RILEY COUNTY (KSNT) – High wind conditions caused two small fires to grow into larger wildfires in Riley County Wednesday, prompting a swift response from local firefighters.

Vivienne Leyva, a Riley County spokesperson, said members of the Riley County Fire District #1 responded to two fires during dangerous conditions March 15.

Firefighters received the first call at 12:18 p.m. for reports of heavy black smoke in the Baldwin Park Rd. area in northern Riley County, according to Leyva. Fire crews found a brush pile had rekindled and spread out of control, igniting other flammable materials in the area. Firefighters were able to extinguish the blaze before it could threaten any lives or buildings.

“With dry conditions and winds gusting to 45 mph today, this fire could have been catastrophic,” said Deputy Fire Chief Doug Russell. “Outdoor burning was not allowed Wednesday, and we’re expecting dangerous fire conditions to continue. Hopefully, we’ll get good rain today and spring burning can resume safely soon.”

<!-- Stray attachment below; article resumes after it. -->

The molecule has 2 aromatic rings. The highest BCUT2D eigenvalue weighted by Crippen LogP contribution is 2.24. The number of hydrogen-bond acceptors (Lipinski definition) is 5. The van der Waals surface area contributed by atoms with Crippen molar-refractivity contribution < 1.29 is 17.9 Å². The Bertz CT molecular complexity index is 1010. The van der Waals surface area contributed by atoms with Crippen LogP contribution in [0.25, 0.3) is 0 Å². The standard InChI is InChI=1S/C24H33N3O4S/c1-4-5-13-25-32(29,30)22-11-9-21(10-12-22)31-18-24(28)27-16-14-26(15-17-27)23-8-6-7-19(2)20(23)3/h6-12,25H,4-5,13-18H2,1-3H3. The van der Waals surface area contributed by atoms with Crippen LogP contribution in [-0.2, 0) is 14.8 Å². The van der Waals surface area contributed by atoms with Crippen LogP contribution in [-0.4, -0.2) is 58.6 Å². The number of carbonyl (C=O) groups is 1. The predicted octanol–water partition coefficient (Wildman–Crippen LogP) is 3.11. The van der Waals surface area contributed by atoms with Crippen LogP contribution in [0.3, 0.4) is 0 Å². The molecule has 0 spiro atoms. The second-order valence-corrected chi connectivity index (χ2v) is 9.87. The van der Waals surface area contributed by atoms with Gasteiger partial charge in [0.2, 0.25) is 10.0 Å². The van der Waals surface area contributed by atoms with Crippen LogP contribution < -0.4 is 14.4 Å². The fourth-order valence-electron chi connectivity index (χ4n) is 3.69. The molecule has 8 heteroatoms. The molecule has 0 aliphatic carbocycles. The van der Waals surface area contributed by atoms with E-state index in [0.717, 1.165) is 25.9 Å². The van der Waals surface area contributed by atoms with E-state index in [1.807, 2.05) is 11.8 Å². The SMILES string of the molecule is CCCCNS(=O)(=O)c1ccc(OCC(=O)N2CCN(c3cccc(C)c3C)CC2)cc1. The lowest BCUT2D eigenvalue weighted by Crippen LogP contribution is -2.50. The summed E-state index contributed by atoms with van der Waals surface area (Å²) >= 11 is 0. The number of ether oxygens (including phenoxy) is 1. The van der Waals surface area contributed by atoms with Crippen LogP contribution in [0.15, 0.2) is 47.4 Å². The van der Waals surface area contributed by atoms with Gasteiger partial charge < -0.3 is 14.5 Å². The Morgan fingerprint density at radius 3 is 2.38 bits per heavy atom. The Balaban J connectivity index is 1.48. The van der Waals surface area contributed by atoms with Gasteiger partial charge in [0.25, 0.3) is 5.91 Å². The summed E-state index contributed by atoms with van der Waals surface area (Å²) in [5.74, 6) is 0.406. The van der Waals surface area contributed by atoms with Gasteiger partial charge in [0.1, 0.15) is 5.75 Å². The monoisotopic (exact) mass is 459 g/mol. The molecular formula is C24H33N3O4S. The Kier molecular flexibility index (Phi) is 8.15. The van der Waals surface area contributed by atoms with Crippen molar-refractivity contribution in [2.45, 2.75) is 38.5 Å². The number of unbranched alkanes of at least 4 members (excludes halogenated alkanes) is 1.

(Photos Courtesy/Riley County Rural Fire District #1)

A second call came out at 3:35 p.m. and firefighters with the Riley County Fire District #1 were sent out again, this time to a fire at the intersection of Anderson Ave. and West 60th Ave. near Manhattan, according to Leyva. A grass fire had quickly expanded in size near Hidden Valley Trail, prompting firefighters to call for additional assistance from the Fort Riley Fire Department and the Manhattan Fire Department.

“Steep, rocky terrain, extremely dry fuels, and strong winds made this a difficult fire to control,” said Russell. “We would get one area extinguished and flying ember would ignite and create another head fire downwind. Thanks to the quick response from multiple agencies, we were able to attack the fire quickly and keep it from spreading to homes.”

The second fire burned for more than four hours, according to Leyva. It took more than 25 firefighters to douse the flames which burned an estimated 400 acres. No structures or livestock were destoyed and no injuries occurred during this fire.

Leyva said people should call 911 if they spot an out-of-control fire in their neighborhood. Those who wish to burn outdoors, including brush piles or pastures, need to acquire a burn permit. This can be done by going online here or by calling 785-537-6338.